Rockabilly

Here’s a song by one of rockabilly’s revered elder statesmen that just makes you want to get up and dance, whatever music you like.
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Johnny Horton walked the line between country music and rockabilly but had his biggest success with a pair of folk-flavoured “saga songs” before dying an early death in a car crash in 1960. (more…)

Of all the country boogie songs (and there are many), perhaps the most unusual is Grady Martin’s hymn to the least fashionable style of men’s underwear – Long John Boogie. (more…)

Rockabilly one-hit wonder Ray Smith’s background is like a real-life version of The Dukes Of Hazzard. (more…)

Carl Perkins may be the least famous of the Million Dollar Quartet who turned up to record at Sun Studio on the same day as Elvis Presley, Johnny Cash and Jerry Lee Lewis. (more…)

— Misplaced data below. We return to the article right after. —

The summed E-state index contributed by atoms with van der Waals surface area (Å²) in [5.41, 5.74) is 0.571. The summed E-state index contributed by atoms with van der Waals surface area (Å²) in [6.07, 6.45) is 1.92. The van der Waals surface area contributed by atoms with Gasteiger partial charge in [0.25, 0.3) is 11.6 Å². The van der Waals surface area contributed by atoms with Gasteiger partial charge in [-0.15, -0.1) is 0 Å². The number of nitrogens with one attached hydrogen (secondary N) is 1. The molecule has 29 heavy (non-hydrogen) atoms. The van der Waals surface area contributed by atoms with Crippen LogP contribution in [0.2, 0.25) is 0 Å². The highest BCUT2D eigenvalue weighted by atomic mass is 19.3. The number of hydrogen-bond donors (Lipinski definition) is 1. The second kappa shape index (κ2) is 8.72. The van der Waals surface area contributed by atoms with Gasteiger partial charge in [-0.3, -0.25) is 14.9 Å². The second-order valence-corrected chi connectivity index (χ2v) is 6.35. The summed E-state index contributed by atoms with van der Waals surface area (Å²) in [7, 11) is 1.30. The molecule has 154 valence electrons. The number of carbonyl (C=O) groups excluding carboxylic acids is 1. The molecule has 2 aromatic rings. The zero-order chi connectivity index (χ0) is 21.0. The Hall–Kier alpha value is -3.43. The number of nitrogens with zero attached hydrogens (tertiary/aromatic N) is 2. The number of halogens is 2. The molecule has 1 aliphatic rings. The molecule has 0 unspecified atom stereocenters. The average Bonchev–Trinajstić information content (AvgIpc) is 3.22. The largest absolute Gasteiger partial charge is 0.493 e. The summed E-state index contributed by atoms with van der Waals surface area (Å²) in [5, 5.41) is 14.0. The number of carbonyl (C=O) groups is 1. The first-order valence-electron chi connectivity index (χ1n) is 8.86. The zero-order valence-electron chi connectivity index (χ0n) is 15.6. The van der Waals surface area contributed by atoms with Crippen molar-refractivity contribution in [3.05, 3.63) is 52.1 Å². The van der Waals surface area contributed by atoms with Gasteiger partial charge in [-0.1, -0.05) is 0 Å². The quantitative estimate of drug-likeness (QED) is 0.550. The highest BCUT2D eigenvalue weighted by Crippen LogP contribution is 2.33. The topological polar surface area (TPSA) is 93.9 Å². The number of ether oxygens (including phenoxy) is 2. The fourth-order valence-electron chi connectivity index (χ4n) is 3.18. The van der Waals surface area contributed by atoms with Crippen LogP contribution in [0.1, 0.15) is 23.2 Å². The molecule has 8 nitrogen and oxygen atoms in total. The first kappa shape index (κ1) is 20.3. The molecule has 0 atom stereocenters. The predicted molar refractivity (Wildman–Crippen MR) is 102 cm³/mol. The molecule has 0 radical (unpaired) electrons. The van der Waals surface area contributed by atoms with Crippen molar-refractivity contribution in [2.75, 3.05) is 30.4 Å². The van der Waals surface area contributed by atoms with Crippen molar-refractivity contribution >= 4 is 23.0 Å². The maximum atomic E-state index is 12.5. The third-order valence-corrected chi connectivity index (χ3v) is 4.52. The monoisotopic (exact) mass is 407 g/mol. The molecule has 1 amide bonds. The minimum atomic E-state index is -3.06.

Roy Orbison is another of those old-timers who I grew up thinking of as a career crooner – at least until I saw him live a year before his death after belatedly discovering his early rockabilly tunes. (more…)

Hillbilly boogie was a postwar hybrid popularised by white folk in the South and evolved into rockabilly in the mid-1950s. (more…)

I didn’t discover Elvis until his Vegas period in the early 1970s, belting out big ballads with overblown arrangements while I waited impatiently for new singles by T. Rex, Slade and The Sweet. (more…)

This is my favourite Elvis song of all time. It’s one of the first he recorded at Sun Studios and it came out on the B-side of his second single Good Rocking Tonight in 1954.
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